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Opinion opens door to July mayor, commission elections

Friday, Oct. 18, 2013 7:35 PM
Last updated Saturday, Oct. 19, 2013 1:51 AM
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Next year’s elections for Augusta mayor and five commissioners could happen in July or sooner, according to a new opinion from a deputy Georgia attorney general.

State Sen. Jesse Stone, R-Waynes­boro, said he asked for the opinion to clarify the question “on many people’s minds” after a June U.S. Su­preme Court ruling invalidated the section of the Voting Rights Act that required most South­ern states to obtain Department of Justice preclearance for voting changes.

The department had objected last year to Rep. Barbara Sims’ effort to bring nonpartisan November elections for Augusta mayor and commissioners in line with earlier state changes that moved all nonpartisan races to July. Under the consolidation charter, and according to opinions issued by the city law office and a deputy attorney general, Augusta is a city for election purposes, not a county, and exempt from the change.

With the Supreme Court ruling, the Justice Department’s objection no longer applies, Deputy Attorney General Dennis Dunn said in the Sept. 23 opinion letter to Stone, obtained Friday by The Augusta Chron­icle.

“My advice to you is that it appears that the consolidated government election date provision may now be implemented and enforced,” Dunn wrote.

In a normal year, that means holding the nonpartisan races on the third Tues­day in July, much sooner than anticipated for the four candidates so far who have declared they will run for mayor: state Sen.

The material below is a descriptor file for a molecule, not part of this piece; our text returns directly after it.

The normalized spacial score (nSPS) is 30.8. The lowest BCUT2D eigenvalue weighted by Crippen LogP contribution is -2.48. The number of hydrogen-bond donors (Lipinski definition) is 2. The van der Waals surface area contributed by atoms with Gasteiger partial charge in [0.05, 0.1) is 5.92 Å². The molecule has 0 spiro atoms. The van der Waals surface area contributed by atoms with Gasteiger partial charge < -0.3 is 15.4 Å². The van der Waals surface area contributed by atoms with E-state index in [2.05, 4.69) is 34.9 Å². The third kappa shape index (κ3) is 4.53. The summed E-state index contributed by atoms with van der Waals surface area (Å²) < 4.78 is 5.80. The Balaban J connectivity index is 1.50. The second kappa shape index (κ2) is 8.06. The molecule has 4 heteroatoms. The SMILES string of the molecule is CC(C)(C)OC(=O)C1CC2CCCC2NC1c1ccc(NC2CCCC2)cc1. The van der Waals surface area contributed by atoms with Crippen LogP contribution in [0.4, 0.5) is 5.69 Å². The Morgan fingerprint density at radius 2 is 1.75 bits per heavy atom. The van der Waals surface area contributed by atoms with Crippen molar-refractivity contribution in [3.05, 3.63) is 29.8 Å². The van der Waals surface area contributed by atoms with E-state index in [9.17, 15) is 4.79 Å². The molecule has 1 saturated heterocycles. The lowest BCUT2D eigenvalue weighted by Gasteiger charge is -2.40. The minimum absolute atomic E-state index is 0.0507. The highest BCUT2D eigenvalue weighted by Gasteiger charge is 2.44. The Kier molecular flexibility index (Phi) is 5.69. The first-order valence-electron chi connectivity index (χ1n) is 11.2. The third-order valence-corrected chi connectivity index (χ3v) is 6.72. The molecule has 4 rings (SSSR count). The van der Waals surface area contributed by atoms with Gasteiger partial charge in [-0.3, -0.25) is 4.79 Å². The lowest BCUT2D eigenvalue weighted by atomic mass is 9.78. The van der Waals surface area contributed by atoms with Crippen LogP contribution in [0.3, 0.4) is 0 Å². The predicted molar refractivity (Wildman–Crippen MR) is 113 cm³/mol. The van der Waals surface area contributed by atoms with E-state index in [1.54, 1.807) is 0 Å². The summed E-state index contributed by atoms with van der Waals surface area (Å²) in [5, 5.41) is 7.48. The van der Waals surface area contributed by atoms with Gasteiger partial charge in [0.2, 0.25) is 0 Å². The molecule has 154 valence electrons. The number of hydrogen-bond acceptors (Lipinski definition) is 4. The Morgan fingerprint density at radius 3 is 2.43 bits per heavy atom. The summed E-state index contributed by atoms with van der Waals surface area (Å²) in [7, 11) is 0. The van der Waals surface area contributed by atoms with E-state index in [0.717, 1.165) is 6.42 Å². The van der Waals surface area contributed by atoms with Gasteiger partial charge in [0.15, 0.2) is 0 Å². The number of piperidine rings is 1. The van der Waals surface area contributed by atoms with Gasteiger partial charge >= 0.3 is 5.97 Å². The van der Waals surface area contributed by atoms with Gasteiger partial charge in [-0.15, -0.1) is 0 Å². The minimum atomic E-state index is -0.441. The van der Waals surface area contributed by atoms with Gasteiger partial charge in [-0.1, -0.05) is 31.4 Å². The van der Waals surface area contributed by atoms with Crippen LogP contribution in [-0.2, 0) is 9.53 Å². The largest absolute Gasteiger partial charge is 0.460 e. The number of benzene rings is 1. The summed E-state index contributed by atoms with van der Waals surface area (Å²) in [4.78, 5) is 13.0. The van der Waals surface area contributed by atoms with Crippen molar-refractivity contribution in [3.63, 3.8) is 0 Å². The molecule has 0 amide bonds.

Hardie Davis, Helen Blocker Adams, Commissioner Al­vin Mason and Charles Cum­mings.

Davis, who hadn’t seen the opinion, called the potential move “very problematic,” particularly in light of a pending change the Legislature is expected to consider in Jan­uary: Bringing the date of the general primary and nonpartisan races in line with federal elections to be held May 20.

“We could be on the verge of the earliest primary and the earliest nonpartisan elections in the history of our city,” he said.

Stone said earlier elections could be beneficial to the winners, who would have more time to orient themselves before taking a seat. A shorter period between qualifying dates and elections, too, “encourages people to get involved in public service,” while November elections have a greater potential for runoff as more people are likely to run, he said.

Dunn’s opinion cautioned that litigation or even Justice De­part­­ment intervention was possible should the change be enforced because there is no settled case law on the subject.

Richmond County Board of Elec­tions Executive Di­rec­tor Lynn Bailey said the last word she had on local election dates was the Jus­tice Department’s 2012 objection. She expects to learn more, including the potential move to May, in the coming months.

“Those are all possible scenarios, so we wait,” Bailey said.



BACKGROUND: A bill that changed the dates of most nonpartisan county elections and those of consolidated governments from November to July became Georgia law in 2011. Augusta General Counsel Andrew MacKenzie and Deputy Georgia Attorney General Dennis Dunn held that under Augusta’s charter, the government operates as a municipality for election purposes. Rep. Barbara Sims, R-Augusta, proposed a bill that sought to consider all consolidated state governments as counties required to hold July elections.


• In December, the U.S. Justice Department rejected Sims’ measure as a veiled effort to dilute minority voting strength in the city.

• In June, a divided Supreme Court voided part of the Voting Rights Act, giving new hope to the Republican-led effort to move Augusta’s elections to July.